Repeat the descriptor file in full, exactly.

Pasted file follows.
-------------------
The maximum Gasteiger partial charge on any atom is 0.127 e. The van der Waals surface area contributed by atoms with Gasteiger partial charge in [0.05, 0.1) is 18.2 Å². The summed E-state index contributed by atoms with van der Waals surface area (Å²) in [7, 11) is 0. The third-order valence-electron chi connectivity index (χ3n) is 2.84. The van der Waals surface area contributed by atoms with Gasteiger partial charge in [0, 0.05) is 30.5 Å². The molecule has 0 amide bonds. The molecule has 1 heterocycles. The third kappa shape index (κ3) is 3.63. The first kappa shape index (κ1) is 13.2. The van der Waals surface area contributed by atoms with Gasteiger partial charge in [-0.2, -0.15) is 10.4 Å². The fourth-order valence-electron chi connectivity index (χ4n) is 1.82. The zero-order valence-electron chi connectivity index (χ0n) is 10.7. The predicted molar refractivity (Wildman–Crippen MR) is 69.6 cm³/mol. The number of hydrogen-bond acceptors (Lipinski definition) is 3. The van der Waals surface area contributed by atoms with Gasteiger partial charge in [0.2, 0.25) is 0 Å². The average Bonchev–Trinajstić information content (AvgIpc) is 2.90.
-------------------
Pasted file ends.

The maximum Gasteiger partial charge on any atom is 0.127 e. The van der Waals surface area contributed by atoms with Gasteiger partial charge in [0.05, 0.1) is 18.2 Å². The summed E-state index contributed by atoms with van der Waals surface area (Å²) in [7, 11) is 0. The third-order valence-electron chi connectivity index (χ3n) is 2.84. The van der Waals surface area contributed by atoms with Gasteiger partial charge in [0, 0.05) is 30.5 Å². The molecule has 0 amide bonds. The molecule has 1 heterocycles. The third kappa shape index (κ3) is 3.63. The first kappa shape index (κ1) is 13.2. The van der Waals surface area contributed by atoms with Gasteiger partial charge in [-0.2, -0.15) is 10.4 Å². The fourth-order valence-electron chi connectivity index (χ4n) is 1.82. The zero-order valence-electron chi connectivity index (χ0n) is 10.7. The predicted molar refractivity (Wildman–Crippen MR) is 69.6 cm³/mol. The number of hydrogen-bond acceptors (Lipinski definition) is 3. The van der Waals surface area contributed by atoms with Gasteiger partial charge in [0.2, 0.25) is 0 Å². The average Bonchev–Trinajstić information content (AvgIpc) is 2.90.